Flow meters tested on dairy lagoon water
Authors AffiliationsL. Schwankl is Irrigation Specialist, Department of Land, Air and Water Resources, UC Davis; A. Eagle was Dairy BIFS Project Coordinator, Kearney Agricultural Center; C. Frate is Farm Advisor, Tulare County Cooperative Extension; B. Nydam is Consultant, Dellavalle Laboratory.
Hilgardia 57(3):93-96. DOI:10.3733/ca.v057n03p93. July 2003.
As California's dairy industry continues to grow, manure management has become an increasingly important issue for dairy producers, government regulators and the public living in close proximity to dairies. Dairies are increasingly required to prepare nutrient management plans and comply with regulations concerning their manure management practices. A common dairy practice in California is to house the cows in free stall barns with water flush systems to remove the manure. The manure flush water, high in nutrients such as nitrogen and phosphorus, is collected in holding ponds until it can be combined with freshwater and applied to cropland during irrigation. Being able to quantify the amount of manure water applied is critical to good nutrient management of crops. The high trash and debris content of manure water has precluded the use of most flow meters commonly used in agriculture, such as the propeller meter. A field test of electromagnetic flow meters and a Doppler flow meter determined that both were accurate, dependable and appropriate for measuring manure-water flow rates. Their drawbacks are price ($3,000 to $4,000) and the need for electrical power for permanent flow-meter installations.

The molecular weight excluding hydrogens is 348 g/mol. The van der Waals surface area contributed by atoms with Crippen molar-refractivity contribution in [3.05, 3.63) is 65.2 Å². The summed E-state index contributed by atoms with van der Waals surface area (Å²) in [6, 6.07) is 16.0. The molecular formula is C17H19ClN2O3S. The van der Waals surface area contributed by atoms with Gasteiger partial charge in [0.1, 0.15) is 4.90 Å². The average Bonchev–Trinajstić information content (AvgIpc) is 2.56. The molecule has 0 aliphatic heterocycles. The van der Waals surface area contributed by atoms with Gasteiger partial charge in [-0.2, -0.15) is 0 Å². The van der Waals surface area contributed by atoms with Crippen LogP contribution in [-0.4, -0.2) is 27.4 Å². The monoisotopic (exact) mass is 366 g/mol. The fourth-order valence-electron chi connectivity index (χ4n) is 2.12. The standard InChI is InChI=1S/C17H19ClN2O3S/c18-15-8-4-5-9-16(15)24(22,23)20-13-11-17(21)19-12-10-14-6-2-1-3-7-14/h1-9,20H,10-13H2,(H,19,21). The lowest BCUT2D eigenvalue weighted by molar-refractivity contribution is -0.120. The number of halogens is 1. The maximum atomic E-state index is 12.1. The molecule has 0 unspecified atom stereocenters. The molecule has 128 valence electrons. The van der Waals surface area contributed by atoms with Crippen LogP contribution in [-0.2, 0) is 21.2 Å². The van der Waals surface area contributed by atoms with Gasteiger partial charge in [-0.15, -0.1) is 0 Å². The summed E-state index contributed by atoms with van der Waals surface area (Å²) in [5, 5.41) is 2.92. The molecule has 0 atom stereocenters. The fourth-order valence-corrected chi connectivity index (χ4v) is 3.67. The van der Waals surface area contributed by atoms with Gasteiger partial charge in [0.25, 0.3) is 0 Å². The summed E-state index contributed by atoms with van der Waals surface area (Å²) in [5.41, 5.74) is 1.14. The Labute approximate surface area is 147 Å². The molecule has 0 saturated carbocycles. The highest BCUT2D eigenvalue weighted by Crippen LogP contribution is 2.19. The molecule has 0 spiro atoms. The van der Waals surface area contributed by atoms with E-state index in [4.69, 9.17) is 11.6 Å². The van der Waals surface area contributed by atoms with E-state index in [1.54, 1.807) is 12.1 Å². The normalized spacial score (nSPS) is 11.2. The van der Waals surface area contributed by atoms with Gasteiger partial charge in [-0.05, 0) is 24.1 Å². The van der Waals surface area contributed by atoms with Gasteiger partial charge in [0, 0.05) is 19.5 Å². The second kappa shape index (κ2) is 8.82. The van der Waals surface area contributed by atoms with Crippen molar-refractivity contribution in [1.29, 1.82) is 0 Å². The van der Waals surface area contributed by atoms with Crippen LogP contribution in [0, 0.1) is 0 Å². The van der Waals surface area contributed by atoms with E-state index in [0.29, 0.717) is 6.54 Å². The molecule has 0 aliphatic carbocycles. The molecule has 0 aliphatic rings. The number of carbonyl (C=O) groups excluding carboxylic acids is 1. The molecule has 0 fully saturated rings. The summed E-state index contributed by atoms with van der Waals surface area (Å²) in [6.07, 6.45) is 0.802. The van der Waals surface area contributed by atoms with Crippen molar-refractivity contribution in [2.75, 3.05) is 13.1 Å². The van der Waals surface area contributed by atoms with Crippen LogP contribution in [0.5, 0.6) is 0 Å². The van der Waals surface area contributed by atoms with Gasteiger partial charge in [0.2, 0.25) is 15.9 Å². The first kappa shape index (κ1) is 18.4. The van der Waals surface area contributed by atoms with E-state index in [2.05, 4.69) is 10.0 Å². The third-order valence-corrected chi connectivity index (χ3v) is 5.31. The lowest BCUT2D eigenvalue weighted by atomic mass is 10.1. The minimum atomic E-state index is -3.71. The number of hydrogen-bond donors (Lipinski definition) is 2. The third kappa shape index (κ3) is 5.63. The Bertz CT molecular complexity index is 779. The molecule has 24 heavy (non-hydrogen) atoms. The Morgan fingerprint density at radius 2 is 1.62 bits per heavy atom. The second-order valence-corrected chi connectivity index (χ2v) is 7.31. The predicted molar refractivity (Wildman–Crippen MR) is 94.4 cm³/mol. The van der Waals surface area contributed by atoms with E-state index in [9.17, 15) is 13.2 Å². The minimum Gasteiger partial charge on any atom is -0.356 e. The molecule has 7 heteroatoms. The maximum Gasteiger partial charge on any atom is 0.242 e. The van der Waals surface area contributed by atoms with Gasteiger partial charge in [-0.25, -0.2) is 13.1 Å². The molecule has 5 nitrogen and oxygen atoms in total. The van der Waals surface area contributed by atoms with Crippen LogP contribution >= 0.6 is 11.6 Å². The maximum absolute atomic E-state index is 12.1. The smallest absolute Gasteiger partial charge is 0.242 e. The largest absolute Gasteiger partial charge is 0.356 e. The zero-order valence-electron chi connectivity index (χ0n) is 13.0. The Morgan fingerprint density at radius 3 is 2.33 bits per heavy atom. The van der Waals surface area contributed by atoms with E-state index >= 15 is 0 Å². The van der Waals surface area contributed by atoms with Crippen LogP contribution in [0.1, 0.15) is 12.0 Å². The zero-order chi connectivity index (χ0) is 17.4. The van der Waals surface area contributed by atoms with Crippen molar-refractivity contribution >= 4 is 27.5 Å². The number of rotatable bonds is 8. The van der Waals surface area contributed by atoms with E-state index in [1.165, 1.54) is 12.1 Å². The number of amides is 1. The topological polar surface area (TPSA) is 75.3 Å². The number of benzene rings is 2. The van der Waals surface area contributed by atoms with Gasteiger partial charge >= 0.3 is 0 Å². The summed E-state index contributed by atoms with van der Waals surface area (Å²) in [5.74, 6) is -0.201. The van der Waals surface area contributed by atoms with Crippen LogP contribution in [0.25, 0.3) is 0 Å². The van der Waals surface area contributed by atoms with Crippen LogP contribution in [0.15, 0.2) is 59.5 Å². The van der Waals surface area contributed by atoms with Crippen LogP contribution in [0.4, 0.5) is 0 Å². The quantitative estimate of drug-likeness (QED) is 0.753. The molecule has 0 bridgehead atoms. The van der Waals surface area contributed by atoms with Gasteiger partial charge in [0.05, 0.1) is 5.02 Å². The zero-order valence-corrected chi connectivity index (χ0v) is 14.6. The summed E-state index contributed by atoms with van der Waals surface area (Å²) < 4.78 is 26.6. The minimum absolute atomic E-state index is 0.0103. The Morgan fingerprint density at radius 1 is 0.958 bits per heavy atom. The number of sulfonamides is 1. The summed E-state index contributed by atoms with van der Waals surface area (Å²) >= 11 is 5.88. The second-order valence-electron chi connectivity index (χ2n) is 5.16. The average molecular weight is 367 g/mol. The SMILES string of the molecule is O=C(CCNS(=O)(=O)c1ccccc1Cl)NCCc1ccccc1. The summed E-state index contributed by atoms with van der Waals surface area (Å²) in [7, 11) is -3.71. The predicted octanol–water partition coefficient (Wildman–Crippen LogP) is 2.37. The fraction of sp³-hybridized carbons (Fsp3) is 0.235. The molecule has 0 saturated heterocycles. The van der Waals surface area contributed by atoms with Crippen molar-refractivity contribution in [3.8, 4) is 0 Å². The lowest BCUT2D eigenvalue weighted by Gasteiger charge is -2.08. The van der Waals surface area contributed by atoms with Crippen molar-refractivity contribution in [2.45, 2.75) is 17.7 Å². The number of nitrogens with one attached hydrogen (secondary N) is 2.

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Merced County. Animal Confinement Ordinance 2003. http://www.co.merced.ca.us/health/envhlth/index.htm .
[NRCS] USDA Natural Resources Conservation Service. Guide for Preparing a Comprehensive Nutrient Management Plan (CNMP) for Confined Animal Facilities in California. 2003. Davis, CA: 71.
Also in this issue:Spatial and Temporal Variability of Water-Soluble Organic Carbon in a Cropped Field
Specialty crops and value-added products: a bright spot in California agriculture
Skeptical about soil quality
Economic analysis clarified
Breeding and genetics key to stemming Pierce's disease
Central Valley growers pulling grapevines
California's wine industry enters new era
Sampling and farm stories prompt consumers to buy specialty cheeses
Low-income consumers, though less aware of genetically modified foods, are concerned and want labels
BIOS approach tested for controlling walnut pests in San Joaquin Valley